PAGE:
BRYSON Goodwin says the Warrington Wolves players are responding to the ways of new head coach Steve Price.

The Wire's New Zealand international centre, brought in on a two-year deal from South Sydney Rabbitohs, believes all the signs are good for 2018 as he beds himself into the new-look squad which Price is demanding to be 'tough and resilient'.

“I’ve known Steve for a while," said the experienced 31-year-old, who has also played for Cronulla Sharks and Canterbury Bulldogs in the NRL.

"We lived in the same area of Sydney, but I’ve know him through rugby and know him pretty well.

“I think everybody in the team knows what he wants.

"He’s made his message clear what he wants the team to be.

"All the boys are buying into it and they’re really putting it in on the training paddock, so it looks positive.”

Warrington Guardian:

Initially he had signed for Leigh Centurions but The Wire acted quickly to pay their relegated neighbours a fee for his transfer following the decision of fellow Kiwi international Peta Hiku not to return next season.

“The clubs struck an agreement before the Million Pound Game even happened so even if Leigh had won that (relegation) game I’d have still been at Warrington," he said.

“I’m happy I’m here now. I've nothing against Leigh or anything, but I’m happy to be at Warrington. The boys are really good and it’s a good club.

“I think it’s exciting times ahead. There’s a lot of new boys coming in.

"I haven’t met any of the guys from the World Cup yet, so I’m looking forward to meeting and training with them too, getting to know them and playing with them as well.”

The Goodwin family has a rich history in the sport.

“My dad (Ted) played for St George, played in a few Grand Finals, won one, represented Australia and New South Wales too," he said.

“I’ve got two brothers (Luke, Bronx) who played in the NRL. My sister (Rearne) married another footy player (Joel Reddy, Rabbitohs).

"It’s footy all round, and my young kids are playing it now.

“It’s a real family passion. I’ve not pushed my kids into it, they just grew up to love it.

"They’ve constantly got a ball in their hands, running around wanting to play and tackle each other. It’s good to see, it keeps them active."

Goodwin's brother Luke played in Super League for London Broncos (1998) and Oldham Bears (1997) but his younger sibling said that played no part in his decision to come over to England.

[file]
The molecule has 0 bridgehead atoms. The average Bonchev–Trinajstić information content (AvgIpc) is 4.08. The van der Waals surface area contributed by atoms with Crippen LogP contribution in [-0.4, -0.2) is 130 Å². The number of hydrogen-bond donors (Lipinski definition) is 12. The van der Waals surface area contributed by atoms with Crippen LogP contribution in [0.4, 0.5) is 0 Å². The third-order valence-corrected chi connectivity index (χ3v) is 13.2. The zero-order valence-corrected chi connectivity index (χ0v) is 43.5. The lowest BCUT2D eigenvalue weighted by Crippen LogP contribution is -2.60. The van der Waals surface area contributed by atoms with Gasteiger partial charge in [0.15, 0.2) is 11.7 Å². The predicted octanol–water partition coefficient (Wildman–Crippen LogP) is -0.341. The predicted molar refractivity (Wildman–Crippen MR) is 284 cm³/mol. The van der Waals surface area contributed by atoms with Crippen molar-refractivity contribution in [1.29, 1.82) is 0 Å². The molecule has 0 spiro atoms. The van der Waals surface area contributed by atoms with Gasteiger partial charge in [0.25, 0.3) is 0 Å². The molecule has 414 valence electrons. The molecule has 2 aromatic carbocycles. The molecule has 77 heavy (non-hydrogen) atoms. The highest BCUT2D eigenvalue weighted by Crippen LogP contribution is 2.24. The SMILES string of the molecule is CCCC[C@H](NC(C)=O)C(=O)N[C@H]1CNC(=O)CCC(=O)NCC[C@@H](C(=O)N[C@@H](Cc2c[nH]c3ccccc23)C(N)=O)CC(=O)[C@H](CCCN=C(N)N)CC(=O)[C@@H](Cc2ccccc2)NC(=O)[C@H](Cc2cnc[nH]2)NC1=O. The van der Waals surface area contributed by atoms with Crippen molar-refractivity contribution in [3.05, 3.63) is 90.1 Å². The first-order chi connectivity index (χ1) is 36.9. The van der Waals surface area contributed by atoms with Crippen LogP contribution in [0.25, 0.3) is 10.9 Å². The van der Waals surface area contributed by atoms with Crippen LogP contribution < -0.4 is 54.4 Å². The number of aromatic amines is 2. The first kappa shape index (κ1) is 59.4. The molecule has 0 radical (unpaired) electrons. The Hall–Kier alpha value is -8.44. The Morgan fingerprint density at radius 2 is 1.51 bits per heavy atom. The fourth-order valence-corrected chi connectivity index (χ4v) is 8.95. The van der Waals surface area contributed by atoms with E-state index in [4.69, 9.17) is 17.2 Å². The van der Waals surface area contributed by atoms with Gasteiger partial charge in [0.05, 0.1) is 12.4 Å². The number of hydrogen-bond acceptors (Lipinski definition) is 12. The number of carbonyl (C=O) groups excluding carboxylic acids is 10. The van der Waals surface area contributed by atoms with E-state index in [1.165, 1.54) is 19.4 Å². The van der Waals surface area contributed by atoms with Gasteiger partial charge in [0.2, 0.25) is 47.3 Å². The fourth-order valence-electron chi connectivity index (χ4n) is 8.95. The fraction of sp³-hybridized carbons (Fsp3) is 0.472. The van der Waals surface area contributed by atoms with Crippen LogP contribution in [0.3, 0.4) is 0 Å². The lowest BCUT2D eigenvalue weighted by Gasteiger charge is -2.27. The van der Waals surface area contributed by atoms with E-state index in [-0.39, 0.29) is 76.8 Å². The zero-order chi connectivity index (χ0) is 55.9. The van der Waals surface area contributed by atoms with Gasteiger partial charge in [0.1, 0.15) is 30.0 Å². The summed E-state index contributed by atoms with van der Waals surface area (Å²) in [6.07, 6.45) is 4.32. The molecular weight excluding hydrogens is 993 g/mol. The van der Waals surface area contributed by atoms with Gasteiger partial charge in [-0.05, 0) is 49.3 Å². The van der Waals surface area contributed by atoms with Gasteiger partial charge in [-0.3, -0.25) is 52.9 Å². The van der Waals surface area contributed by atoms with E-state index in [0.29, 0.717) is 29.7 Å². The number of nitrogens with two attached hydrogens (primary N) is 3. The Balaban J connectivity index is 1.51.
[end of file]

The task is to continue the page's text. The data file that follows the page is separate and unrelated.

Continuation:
“He said he loved his time here," said Goodwin.

"I spoke to a lot of friends that had played over here, they all said they’d loved it.

"Everybody I spoke to said they’d wished they could still be here, wished they’d come here earlier or spent more time."

Warrington Guardian:

He admitted it had not been a long-held ambition of his to tackle Super League.

“To be honest I thought with my kids starting school it might be a bit hard," said the father of three.

"But then I realised they’re only young. Once I’d signed I got really excited when looking at all the possibilities that presented themselves to us so I just became really excited to come over here and play.

"I’m really looking forward to starting the season and having a good time with the family.”

He has played at his new home ground, The Halliwell Jones Stadium, before.

Goodwin was in the centres for New Zealand when Samoa gave them a fightback fright in the opening Pool B game of the 2013 Rugby League World Cup.

Warrington Guardian:

That day, he got a taste of how Warrington people can get behind a team - but he and his teammates were on the receiving end as those in the stands tried to roar the underdogs to a shock win.

“It was a good atmosphere in there," he said. "So I’m really looking forward to playing in front of all the home fans now, which will be good.”

His sights are set high for his time in Warrington.

“I didn’t come over to lose," he said.

"I’ve come over here to win trophies and hopefully to win one for Warrington would be great for the club and the area.

"The Challenge Cup means a lot to everyone over here - I just want to be successful.

"What I’ve heard since being here is that the club expects to be at the top, which is good.

“In terms of expectations on ourselves, we’d be disappointed if we weren’t around the top. That’s where we want to be.”